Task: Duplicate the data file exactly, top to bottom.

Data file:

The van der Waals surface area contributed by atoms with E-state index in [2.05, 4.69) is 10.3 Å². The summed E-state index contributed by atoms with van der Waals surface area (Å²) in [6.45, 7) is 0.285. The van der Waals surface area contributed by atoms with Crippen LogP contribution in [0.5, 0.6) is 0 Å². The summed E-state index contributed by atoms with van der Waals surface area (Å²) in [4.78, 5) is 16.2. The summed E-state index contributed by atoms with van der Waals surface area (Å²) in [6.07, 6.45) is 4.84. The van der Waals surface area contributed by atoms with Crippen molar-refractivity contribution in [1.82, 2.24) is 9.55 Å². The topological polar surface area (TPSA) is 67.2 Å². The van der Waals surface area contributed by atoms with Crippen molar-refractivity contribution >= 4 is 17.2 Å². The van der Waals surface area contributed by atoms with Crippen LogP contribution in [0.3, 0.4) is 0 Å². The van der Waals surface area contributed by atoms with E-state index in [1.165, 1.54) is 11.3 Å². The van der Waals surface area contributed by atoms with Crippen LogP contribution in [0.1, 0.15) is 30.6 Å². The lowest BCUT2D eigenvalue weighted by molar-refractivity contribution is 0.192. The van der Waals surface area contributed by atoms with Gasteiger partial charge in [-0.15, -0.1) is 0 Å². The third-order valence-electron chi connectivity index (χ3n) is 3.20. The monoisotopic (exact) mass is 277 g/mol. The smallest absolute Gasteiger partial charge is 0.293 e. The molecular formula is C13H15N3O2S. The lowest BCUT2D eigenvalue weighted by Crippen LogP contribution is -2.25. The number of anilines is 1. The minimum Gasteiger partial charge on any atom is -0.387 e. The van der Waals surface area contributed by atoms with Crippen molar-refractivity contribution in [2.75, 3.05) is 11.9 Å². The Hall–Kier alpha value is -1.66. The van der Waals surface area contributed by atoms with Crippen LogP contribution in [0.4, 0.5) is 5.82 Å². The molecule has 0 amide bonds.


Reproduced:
The van der Waals surface area contributed by atoms with E-state index in [2.05, 4.69) is 10.3 Å². The summed E-state index contributed by atoms with van der Waals surface area (Å²) in [6.45, 7) is 0.285. The van der Waals surface area contributed by atoms with Crippen LogP contribution in [0.5, 0.6) is 0 Å². The summed E-state index contributed by atoms with van der Waals surface area (Å²) in [4.78, 5) is 16.2. The summed E-state index contributed by atoms with van der Waals surface area (Å²) in [6.07, 6.45) is 4.84. The van der Waals surface area contributed by atoms with Crippen molar-refractivity contribution in [1.82, 2.24) is 9.55 Å². The topological polar surface area (TPSA) is 67.2 Å². The van der Waals surface area contributed by atoms with Crippen molar-refractivity contribution >= 4 is 17.2 Å². The van der Waals surface area contributed by atoms with Crippen LogP contribution in [0.3, 0.4) is 0 Å². The van der Waals surface area contributed by atoms with E-state index in [1.165, 1.54) is 11.3 Å². The van der Waals surface area contributed by atoms with Crippen LogP contribution in [0.1, 0.15) is 30.6 Å². The lowest BCUT2D eigenvalue weighted by molar-refractivity contribution is 0.192. The van der Waals surface area contributed by atoms with Gasteiger partial charge in [-0.15, -0.1) is 0 Å². The third-order valence-electron chi connectivity index (χ3n) is 3.20. The monoisotopic (exact) mass is 277 g/mol. The smallest absolute Gasteiger partial charge is 0.293 e. The molecular formula is C13H15N3O2S. The lowest BCUT2D eigenvalue weighted by Crippen LogP contribution is -2.25. The number of anilines is 1. The minimum Gasteiger partial charge on any atom is -0.387 e. The van der Waals surface area contributed by atoms with Crippen molar-refractivity contribution in [2.75, 3.05) is 11.9 Å². The Hall–Kier alpha value is -1.66. The van der Waals surface area contributed by atoms with Crippen LogP contribution in [0.4, 0.5) is 5.82 Å². The molecule has 0 amide bonds.